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Hoffmann, R. A wiki for the life sciences where authorship matters. Nature Genetics (2008)

Auditory stimulus intensity and reaction time in listeners with longstanding sensorineural hearing loss.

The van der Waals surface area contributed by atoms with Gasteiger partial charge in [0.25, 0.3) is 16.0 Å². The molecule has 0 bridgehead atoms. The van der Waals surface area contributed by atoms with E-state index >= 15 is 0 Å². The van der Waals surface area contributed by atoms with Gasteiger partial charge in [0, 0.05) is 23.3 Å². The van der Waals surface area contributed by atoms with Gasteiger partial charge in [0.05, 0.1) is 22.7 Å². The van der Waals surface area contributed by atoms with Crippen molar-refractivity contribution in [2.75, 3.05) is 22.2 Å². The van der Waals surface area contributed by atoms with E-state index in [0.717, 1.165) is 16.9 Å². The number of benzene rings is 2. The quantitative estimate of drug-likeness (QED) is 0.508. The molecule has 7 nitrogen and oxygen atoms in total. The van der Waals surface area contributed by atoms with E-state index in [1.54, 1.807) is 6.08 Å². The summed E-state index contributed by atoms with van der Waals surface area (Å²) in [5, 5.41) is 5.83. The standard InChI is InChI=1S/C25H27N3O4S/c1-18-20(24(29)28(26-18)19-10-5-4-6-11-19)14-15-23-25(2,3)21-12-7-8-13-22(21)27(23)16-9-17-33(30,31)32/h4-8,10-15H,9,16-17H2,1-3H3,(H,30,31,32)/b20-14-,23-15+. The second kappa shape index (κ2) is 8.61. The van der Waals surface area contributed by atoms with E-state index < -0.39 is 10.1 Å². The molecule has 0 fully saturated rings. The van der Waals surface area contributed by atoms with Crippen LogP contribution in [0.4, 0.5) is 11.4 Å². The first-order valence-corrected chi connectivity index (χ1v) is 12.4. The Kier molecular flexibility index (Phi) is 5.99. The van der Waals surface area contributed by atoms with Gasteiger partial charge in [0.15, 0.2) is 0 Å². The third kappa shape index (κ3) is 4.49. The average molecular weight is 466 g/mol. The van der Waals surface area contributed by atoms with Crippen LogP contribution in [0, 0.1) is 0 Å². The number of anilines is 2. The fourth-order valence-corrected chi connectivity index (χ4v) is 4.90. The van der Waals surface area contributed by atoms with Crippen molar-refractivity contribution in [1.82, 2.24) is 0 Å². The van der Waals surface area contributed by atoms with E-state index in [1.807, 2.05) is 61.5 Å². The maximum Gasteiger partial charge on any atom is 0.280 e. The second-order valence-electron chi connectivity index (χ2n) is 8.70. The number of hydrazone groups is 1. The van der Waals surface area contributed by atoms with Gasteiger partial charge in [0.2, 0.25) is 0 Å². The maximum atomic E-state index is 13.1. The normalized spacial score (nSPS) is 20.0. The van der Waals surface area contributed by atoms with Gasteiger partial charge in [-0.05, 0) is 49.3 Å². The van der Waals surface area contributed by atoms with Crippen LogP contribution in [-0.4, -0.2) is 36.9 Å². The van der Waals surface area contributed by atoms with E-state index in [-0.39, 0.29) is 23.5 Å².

OBJECTIVE: This study examined relationships among sound level, subjective loudness, and reaction time in listeners with longstanding sensorineural hearing loss and loudness recruitment. DESIGN: A simple reaction-time test was performed by 10 hearing-impaired (HI) subjects with varying degrees of recruitment and by 10 normal-hearing (NH) control subjects. Both groups listened to 0.5 kHz tones presented at a soft level, representing the soft endpoint of a subject's functional dynamic range, and a loud level representing the loud endpoint. In one condition, the loudness level of stimuli within a block was fixed, and hence predictable; in another it varied randomly within a block between loud and soft, adding uncertainty to the simple reaction time task. A test with exactly the same design but using visual stimuli was also performed. RESULTS: 1) In general, the HI subjects responded to auditory stimuli with normal or near-normal mean reaction times when stimulus loudness was predictable. 2) Introduction of uncertainty disrupted the reaction time performance of some, but not all, of the HI subjects. 3) Both the HI and the NH subjects responded more quickly to loud tones than to soft ones. Under the predictable loudness condition the magnitude of this "speed up" was nearly identical for the two groups despite the fact that the HI group had, on average, only half the physical dynamic range of the NH group. 4) Visual reaction-time performance was equivalent between the HI and NH groups in all important respects. CONCLUSIONS: Despite long-term auditory deficits, HI subjects' ability to respond quickly to simple auditory signals is not substantially impaired, particularly when listening under predictable loudness conditions. Although physical soft-loud ranges will generally be narrower than normal for HI subjects, their reaction time performance at the endpoints of that range is likely to be near normal.[1]


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